Over the years the grain fields, pastures and almond orchards of the North County have given way to vineyards. Wine grapes are now the number one agricultural product in San Luis Obispo County and there are a lot of high dollar row crop operations in the South County. When I was in college and would meet someone who actually knew where Paso Robles was they would invariably say “I got a traffic ticket, flat tire, ran out of gas (pick one) there once . God it was hot there.” Now those same people come here on purpose. “It’s a dry heat,” they’ll say now over an Original margarita at Villa Creek, echoing--perhaps unknowingly--the same lame phrase that generations of native Roblans uttered before them when asked how they could possibly live in such a Hell hole as this.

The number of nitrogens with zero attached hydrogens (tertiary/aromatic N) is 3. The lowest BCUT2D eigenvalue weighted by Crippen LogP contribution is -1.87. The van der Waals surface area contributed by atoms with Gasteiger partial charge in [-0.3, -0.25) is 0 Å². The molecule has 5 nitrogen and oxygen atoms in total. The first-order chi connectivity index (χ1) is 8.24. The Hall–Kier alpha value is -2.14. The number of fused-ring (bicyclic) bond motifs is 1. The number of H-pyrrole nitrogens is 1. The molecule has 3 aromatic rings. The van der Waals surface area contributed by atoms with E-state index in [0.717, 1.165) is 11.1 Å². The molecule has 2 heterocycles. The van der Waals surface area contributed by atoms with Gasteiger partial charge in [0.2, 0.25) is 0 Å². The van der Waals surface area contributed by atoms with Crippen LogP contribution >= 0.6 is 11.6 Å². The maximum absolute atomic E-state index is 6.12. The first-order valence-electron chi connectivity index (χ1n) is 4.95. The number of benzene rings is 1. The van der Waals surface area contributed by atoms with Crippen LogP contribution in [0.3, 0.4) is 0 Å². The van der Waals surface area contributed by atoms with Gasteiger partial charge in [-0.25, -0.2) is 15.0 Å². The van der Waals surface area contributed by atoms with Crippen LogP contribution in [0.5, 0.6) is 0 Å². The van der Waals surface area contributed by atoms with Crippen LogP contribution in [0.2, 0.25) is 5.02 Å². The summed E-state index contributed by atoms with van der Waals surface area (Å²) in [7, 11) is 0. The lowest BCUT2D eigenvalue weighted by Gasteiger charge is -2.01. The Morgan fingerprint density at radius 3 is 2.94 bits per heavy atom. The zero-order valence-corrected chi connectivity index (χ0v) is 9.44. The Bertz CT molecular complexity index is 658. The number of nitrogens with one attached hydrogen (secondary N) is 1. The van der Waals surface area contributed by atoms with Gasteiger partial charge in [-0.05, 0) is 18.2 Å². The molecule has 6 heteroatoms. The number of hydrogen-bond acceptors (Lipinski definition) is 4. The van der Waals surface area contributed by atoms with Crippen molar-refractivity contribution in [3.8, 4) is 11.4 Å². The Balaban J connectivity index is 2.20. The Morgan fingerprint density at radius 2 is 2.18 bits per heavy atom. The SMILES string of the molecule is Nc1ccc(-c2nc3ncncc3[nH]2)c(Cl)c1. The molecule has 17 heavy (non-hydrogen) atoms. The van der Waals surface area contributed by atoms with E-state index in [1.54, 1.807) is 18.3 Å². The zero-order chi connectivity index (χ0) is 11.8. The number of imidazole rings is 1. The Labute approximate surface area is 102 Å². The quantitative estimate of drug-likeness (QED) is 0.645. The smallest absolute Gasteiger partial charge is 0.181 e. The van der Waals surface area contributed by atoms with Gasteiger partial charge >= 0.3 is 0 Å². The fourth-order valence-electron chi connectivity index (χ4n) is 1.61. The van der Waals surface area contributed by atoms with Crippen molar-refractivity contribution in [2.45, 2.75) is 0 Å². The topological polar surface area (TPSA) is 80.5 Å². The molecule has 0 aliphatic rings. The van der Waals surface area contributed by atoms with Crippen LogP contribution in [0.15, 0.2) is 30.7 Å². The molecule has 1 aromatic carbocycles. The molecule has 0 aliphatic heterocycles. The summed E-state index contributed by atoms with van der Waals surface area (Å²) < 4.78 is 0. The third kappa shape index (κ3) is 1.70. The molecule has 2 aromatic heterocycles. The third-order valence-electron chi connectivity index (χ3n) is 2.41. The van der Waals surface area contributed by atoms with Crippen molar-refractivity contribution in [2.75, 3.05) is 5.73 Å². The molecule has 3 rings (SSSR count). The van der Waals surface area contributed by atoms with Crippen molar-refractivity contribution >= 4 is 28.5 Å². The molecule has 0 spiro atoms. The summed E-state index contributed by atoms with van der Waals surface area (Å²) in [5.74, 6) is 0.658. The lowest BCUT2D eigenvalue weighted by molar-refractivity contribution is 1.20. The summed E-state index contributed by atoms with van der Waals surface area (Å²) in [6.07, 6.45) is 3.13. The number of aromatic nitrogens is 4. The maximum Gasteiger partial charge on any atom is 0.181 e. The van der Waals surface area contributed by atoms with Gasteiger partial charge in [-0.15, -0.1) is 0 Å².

Paso Robles and the upper (in elevation not geography) Salinas Valley is blessed with and bathed in sunshine. Typically we have fewer than 50 cloudy days a year. Rainfall is variable by specific location within Paso Robles (according to its airport whose rain gauge many locals wryly observe is “in a hanger somewhere”) receiving 12-15 inches a year on average. The York Mountain area (The U.S.’s smallest AVA) a few miles west of Paso usually averages three times that much. The now-famous Templeton Gap falls somewhere in between those ranges.